N. Korea provided just 1 dog tag with 55 sets of war remains
SA-400. Photo by Vitality Kuzmin

A Turkish official said this summer that the S-400 would not come with friend-or-foe-identification system, meaning it could be used against any target. Turkey has said that a domestic firm would install software so it could distinguish between friend and foe aircraft, but there are doubts that process is technically feasible.

Diplomatically, the sale seemed to be the culmination of a period of frosty relations between Turkey and its partners in Europe and the US.

Ankara has clashed with Germany in the wake of a failed coup against Erdogan, after Berlin criticized the Turkish government for a crackdown on people accused of involvement.

Turkish-US relations have also suffered because of the war in Syria, where the US backs Kurdish fighters who Turkey sees as aligned with the Kurdish PKK, which both the US and Turkey have designated a terrorist group.

N. Korea provided just 1 dog tag with 55 sets of war remains
Kurdish PKK Guerilla. Photo from Flickr user Kurdishstruggle

Turkey has threatened to target US-backed Kurdish fighters in Syria several times.

The deal also underscores for many in the West who believe there is an increasingly cozy relationship between Russia and Turkey.

Some view the sale as another step by Moscow to undermine NATO — a sentiment Russian presidential adviser Vladimir Kozhin may have tried to nurture earlier this month by saying, “I can only guarantee that all decisions taken on this contract strictly comply with our strategic interests.”

Asperiores odit

Amphibious Assault in the Pacific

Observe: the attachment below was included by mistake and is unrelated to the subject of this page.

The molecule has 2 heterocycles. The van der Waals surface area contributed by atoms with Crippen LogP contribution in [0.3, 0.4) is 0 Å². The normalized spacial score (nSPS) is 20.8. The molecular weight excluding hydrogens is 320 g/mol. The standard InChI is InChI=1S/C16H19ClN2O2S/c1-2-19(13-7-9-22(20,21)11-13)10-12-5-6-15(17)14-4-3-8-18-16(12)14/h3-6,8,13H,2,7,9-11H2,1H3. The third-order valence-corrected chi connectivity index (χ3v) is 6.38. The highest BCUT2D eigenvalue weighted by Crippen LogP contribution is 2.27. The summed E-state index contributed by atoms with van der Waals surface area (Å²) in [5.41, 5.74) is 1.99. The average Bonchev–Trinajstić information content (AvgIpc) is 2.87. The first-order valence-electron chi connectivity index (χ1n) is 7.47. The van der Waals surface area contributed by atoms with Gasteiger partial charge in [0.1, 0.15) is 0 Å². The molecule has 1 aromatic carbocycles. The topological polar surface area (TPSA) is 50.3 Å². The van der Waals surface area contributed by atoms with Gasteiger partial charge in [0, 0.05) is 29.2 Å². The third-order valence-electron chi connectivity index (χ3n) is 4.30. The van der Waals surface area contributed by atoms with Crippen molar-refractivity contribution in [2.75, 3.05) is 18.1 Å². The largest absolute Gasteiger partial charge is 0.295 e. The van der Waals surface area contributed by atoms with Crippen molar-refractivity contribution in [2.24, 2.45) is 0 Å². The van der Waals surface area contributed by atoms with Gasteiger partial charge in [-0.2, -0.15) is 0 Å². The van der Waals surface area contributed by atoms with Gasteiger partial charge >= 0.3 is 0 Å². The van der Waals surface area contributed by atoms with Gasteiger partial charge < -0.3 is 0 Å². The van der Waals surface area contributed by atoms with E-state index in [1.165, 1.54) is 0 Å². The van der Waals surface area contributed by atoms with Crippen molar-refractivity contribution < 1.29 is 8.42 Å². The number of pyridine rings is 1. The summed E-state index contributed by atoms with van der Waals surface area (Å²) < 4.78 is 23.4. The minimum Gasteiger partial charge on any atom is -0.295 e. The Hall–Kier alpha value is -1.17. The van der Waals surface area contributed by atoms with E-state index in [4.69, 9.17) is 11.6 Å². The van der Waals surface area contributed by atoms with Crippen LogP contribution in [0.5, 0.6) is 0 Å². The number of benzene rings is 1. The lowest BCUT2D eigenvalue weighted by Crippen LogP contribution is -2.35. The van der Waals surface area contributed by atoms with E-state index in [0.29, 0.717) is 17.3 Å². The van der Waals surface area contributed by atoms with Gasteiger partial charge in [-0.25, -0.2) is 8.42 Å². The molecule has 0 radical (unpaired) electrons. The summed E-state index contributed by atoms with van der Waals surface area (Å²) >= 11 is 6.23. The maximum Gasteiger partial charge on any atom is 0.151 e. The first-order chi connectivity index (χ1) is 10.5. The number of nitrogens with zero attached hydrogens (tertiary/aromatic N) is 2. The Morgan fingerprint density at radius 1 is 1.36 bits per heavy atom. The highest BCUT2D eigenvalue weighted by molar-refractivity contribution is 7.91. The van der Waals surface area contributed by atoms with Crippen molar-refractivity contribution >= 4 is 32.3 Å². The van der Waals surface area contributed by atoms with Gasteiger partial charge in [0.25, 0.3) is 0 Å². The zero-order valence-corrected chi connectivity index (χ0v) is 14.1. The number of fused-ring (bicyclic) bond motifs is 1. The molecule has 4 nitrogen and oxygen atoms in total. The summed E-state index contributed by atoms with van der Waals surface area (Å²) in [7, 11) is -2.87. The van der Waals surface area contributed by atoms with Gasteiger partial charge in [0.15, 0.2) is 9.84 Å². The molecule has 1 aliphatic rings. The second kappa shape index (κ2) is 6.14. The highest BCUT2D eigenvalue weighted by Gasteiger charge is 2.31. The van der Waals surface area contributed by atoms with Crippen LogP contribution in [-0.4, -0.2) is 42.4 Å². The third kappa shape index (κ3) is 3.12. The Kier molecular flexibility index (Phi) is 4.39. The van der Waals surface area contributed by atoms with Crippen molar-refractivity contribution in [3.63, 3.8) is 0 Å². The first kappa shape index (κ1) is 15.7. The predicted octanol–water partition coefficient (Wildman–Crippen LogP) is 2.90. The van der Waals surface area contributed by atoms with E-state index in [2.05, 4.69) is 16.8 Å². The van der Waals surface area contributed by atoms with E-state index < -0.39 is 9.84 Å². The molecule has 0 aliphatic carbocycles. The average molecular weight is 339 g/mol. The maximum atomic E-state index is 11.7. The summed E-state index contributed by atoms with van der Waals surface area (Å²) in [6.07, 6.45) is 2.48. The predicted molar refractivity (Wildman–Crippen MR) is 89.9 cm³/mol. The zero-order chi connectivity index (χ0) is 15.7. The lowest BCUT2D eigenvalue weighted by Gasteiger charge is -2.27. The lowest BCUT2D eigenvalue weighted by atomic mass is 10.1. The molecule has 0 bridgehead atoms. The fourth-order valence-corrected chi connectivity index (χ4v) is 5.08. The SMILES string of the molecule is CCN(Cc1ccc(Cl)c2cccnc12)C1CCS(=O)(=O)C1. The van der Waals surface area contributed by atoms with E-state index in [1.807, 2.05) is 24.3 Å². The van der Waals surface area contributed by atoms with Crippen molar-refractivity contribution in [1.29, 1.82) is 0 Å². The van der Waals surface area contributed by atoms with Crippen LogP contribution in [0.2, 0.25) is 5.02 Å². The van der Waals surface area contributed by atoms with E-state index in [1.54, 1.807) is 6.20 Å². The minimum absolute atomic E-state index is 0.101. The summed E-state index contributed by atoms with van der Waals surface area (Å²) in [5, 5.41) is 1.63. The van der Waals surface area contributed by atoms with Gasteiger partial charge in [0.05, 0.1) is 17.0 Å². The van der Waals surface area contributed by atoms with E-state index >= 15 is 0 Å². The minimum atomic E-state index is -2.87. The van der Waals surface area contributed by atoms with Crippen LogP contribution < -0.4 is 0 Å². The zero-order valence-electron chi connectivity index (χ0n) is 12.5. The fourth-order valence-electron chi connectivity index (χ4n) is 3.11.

By 1943, the war in the Pacific burned in its full fury. On November 20th, the Allies launched the first amphibious assault against heavily defended beaches in US history. The 2nd division of the US Marine Corps, used amphibious tractors and assault boats to reach the beaches of the Tarawa atoll, an enemy stronghold protected by 5,000 hardened Imperial Japanese marines. Ed Moore and Tommy Reed were decorated veterans of the 2nd Marine Division during the island campaigns in the Pacific War.

Asperiores odit

Declassified photos show the US’s final preparations for the only nuclear weapons attacks in history

N. Korea provided just 1 dog tag with 55 sets of war remains
Photo: National Archives


On August 6th and 9th of 1945, the United States dropped atomic bombs over the Japanese cities of Hiroshima and Nagasaki, causing significant death and destruction in both places. To this day, the bombings remain history’s only acts of nuclear warfare.

A lot has been established about the immediate preparations for the dropping of the bombs, known as “Little Boy” and “Fat Man,” which were loaded onto airplanes on the North Field airbase on Tinian Island, part of the Northern Mariana Islands to the south of Japan.